This cross-sectional study was carried out to determine the risk factors for tooth wear lesions among patients attending the outpatient dental clinic of University of Benin Teaching Hospital, Benin City, Edo State. Benin City, the state capital of Edo State, in the South-South geopolitical zone of Nigeria; is a Cosmopolitan city located within the tropical rain forest. Though dominantly a Bini-speaking city, virtually other ethnic groups are represented in and around Benin City. Christians and the African traditional religion are significantly common. There are 18 local government areas in Edo State among which are Egor. The inhabitants are multi-ethnic-mainly the Binis, Esans, Ibos, Urhobos, Etsakos, and Yorubas. New patients aged 17 years and above attending the outpatient dental clinic of the University of Benin Teaching Hospital over a 3-month period constituted the study population. Exclusion criteria included patients with more than one missing an opposing pair of premolars or molars, restorations covering the entire surface of incisors, canines, premolars, and molar. Ethical approval was obtained from the Ethics and Research Committee of the University of Benin Teaching, Benin City while the informed consent was obtained from the participants. A 12-item semi-structured questionnaire was administered to elicit information on sociodemography, oral habits/antecedent risk factors, and respondents' feeling of discomfort from tooth wear.

An intraoral examination was carried out on well-illuminated dental chairs at the dental clinic, using wooden spatulas for initial screening then hand gloves, dental mirrors, and dental probes to assess the teeth for tooth wear lesions. The two examiners (UP and AU) had been calibrated on the diagnostic criteria for tooth wear lesions. Prior to examination, the teeth were dried using cotton wool rolls. Tooth wear examination guidelines as described by Kelleher and Bishop [11],[12] were used, tooth surfaces were examined; occlusal or incisal for attrition, cemento-enamel junction for abrasion and labial, buccal, palatal, and lingual surfaces for erosion.

An inter-examiner reliability of 88% was obtained by the two examiners. Data were analyzed using the SPSS version 16.0 (SPSS 2007). Chi-square test of association was used for categorical variables. The level of significance was set at 5%.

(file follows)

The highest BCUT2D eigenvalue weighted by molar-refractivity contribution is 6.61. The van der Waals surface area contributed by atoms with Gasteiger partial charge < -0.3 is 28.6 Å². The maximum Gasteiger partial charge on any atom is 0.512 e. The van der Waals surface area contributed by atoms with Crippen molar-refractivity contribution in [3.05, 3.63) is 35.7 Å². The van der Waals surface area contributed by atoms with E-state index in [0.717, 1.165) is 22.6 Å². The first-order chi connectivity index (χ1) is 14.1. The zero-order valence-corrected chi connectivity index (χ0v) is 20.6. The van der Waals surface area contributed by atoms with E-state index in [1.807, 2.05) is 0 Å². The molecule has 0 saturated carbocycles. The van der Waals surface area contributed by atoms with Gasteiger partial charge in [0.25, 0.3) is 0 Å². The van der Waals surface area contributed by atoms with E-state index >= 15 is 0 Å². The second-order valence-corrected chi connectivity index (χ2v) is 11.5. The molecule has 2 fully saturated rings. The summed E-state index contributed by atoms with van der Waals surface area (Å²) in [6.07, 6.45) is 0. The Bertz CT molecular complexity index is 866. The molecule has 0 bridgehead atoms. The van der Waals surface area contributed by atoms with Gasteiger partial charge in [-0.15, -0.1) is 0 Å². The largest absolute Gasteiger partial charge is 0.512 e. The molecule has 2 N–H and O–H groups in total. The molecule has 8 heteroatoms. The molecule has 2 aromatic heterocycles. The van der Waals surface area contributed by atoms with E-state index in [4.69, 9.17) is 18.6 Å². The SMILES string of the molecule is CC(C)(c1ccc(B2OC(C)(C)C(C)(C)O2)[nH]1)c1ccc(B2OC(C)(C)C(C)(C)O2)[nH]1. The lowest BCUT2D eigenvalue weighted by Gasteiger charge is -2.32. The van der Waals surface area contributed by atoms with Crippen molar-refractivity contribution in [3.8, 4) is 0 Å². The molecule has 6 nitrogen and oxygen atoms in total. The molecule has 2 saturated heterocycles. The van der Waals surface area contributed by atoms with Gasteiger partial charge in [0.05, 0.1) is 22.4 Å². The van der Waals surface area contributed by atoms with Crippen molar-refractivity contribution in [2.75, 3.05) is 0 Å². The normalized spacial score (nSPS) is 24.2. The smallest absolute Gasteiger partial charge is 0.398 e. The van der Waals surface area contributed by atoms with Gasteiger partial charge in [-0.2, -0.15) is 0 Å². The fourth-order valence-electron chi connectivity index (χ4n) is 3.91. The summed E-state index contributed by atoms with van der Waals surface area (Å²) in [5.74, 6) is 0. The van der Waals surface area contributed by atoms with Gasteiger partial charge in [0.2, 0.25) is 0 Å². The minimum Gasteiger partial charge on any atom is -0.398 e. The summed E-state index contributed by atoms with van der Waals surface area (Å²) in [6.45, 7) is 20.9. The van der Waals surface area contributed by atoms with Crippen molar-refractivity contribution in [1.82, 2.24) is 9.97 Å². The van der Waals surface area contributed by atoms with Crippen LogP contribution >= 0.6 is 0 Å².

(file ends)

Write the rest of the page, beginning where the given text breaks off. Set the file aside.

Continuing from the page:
Results Top

A total of 152 respondents with age range 17–80 years and with a mean age of 37.9 years (standard deviation = 13.5), comprising 86 males (56.6%) and 66 females (43.3%) were involved in the study. A significant proportion (32.2%) were aged 26–35 years, 23.0% were aged 36–45 years, while the least age category belonged to the age group of 66–80 years 2.0%. The Bini's were the most represented ethnic group (34.2%), with civil servants being the most represented occupation (30.3%), unskilled workers 23.7%, students 25.0%, and medical professionals 13.2%. Tertiary level of education accounted for the highest category (63.2%) [Table 1].
Table 1: Sociodemographic characteristics of the dental patients

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Eighty-four (55.3%) respondents had at least one tooth wear lesion of which 45 (29.6%) had attrition, 18 (11.8%) abrasion, 11 (7.2%) erosion, 3 (2%) abfraction [Table 2], and 7 (4.6%) a combination of abrasion and attrition [Figure 1].
Table 2: Frequency distribution of study participants by age

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Figure 1: Prevalence of tooth wear lesions among the study participants

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The association between age, gender, occupation, oral related habits/antecedent factors and discomfort in form of pain and sensitivity, and tooth wear lesions [Table 3].
Table 3: Relationship between oral health-related habits/antecedent factors and tooth wear

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  Discussion Top

Tooth wear, a loss of dental hard tissues in the absence of caries or trauma can present with pain, the problem with chewing, speech, and facial appearance 1. This will ultimately have a major impact on the individuals' quality of life and by extension, their social wellbeing.

In this study, the prevalence of tooth wear lesions was 55.3%. This finding is similar to the 53% and 58.6% reported by Ibiyemi et al.[14] and Taiwo et al.,[9] respectively but contrasts with the 26% reported by Saerah et al.[10] This disparity might be related to differences in an age which was 16 years compared to the current study which had 38 ± 13 years. In the Nigerian population, attrition has been reported to be the most common type of tooth wear.[8],[9],[15] A similar trend was observed in the present study in which attrition was the predominant form of the tooth wear lesion. This may be due to the study being conducted in the hospital setting as against community-based studies. The preponderance of attrition has been attributed to the high fibrous diet and forceful masticatory activity of the Nigerian populace.[14] In contrast, Daly et al.,[16] found abrasion to be the most common form of tooth wear in Kelantan, Malaysia. Erosion on the other hand was the most common in the etiology of tooth wear in an European population,[17] where this has been related to their contemporary lifestyle habits and diet such as high consumption of acidic drinks and beverages.

The occurrence of wear lesions was observed to be influenced by age and gender and thought to increase with increasing age in susceptible patients.[10],[18] In this study, males developed more tooth wear lesions than females similar to previous studies This may either be due to males having a higher bite force than females or different dietary patterns which is how foods and other nutrients are consumed in combinations.[19],[20]